The amount of bone mass present in the skeleton is the result of formation and resorption.
This one turnover is directly related to the bodily need to maintain a physiological concentration of ionized calcium in organic fluids and especially the need to maintain the structural integrity of the skeleton.
In the normal physiological process, bone resorption and formation are closely related in time, degree and space, so that bone formation is only activated after an area of absorption is established. Bone metabolism is influenced by several factors. hormonal, local, behavioral and environmental, as well as mechanical, electrical, chemical and magnetic forces. This mechanism is relatively fast in trabecular bone and slower in cortical bone.
The osteoclasts They are recruited to the surface (a process called activation) and reabsorb a quantity of mineral, creating a cavity - the Howship gap - in the trabecular bone. This phase lasts for about two weeks and is followed by a period of apparent inactivity at the resorption site. During this phase, osteoclasts disappear and are replaced by macrophages, whose function is not entirely elucidated, but which appears to be depositing a cementing substance.
Because this process occurs between bone removal and its subsequent replacement, it is called the reversal phase. By an unknown signal, osteoblasts - cells that synthesize the new matrix - adhere to the surface of the cavity. These cells synthesize collagen and other non-collagenous proteins, which are secreted into the cavity to form the osteoid, a non-mineralized matrix that will later form new bone. This phase of formation may take several months to set up. Under normal conditions, the amount of new bone synthesized at each remodeling site is exactly the same as that removed by osteoclasts.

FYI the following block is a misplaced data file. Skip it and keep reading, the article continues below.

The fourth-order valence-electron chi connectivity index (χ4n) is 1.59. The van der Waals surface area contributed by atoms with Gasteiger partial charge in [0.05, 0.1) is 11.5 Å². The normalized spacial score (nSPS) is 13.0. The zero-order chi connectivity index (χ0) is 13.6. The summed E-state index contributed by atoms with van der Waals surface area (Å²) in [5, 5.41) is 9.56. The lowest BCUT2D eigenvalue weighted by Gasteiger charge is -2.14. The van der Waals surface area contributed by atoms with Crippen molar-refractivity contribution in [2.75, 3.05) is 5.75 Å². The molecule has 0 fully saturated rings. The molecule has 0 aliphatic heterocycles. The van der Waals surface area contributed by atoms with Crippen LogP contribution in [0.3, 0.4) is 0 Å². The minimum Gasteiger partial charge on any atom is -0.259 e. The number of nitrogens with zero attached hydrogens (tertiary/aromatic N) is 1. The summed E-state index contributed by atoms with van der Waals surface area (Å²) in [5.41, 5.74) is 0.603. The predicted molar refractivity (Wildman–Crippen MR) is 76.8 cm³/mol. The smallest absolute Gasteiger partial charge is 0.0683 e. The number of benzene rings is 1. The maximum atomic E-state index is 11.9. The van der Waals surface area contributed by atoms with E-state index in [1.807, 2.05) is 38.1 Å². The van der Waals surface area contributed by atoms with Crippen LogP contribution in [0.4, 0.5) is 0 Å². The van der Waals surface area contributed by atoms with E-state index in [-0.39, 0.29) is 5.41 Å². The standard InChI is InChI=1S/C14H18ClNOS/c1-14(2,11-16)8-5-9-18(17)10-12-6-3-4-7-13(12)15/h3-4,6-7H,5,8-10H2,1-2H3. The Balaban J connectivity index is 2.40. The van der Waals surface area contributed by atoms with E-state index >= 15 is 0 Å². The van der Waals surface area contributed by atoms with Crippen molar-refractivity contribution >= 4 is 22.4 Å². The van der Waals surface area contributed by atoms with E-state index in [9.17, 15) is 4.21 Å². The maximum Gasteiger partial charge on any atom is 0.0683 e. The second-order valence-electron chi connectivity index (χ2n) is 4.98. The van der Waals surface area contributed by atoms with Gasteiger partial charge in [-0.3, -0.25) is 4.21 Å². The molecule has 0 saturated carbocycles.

Adults are estimated to remodel 10 to 30% of your bone mass each year. This "preventive maintenance" makes the skeleton average around eight years old
Fractures and osteoclasts
Simply put, we can say that a fracture is the break of a bone. When it occurs, the normal procedure is the reduction of this fracture, that is, the approximation of the stumps (fractured parts), and the immobilization until the formation of the bone callus and its complete calcification.
The osteoclasts They are also involved in fracture repair. After bone breakdown, intense periosteum proliferation occurs. This leads to the formation of a ring, the bone callus, which involves the broken pieces. At the same time, osteoclasts initiate the removal of dead bone cells and the formed clot as there is considerable bleeding in the fracture.
O periosteum provides new immature bone starter cells, which provisionally join the separate pieces. Over time, bone callus remodeling occurs and, gradually, the bone structure is redone with the participation of osteoclasts and osteoblasts, until the fracture is consolidated.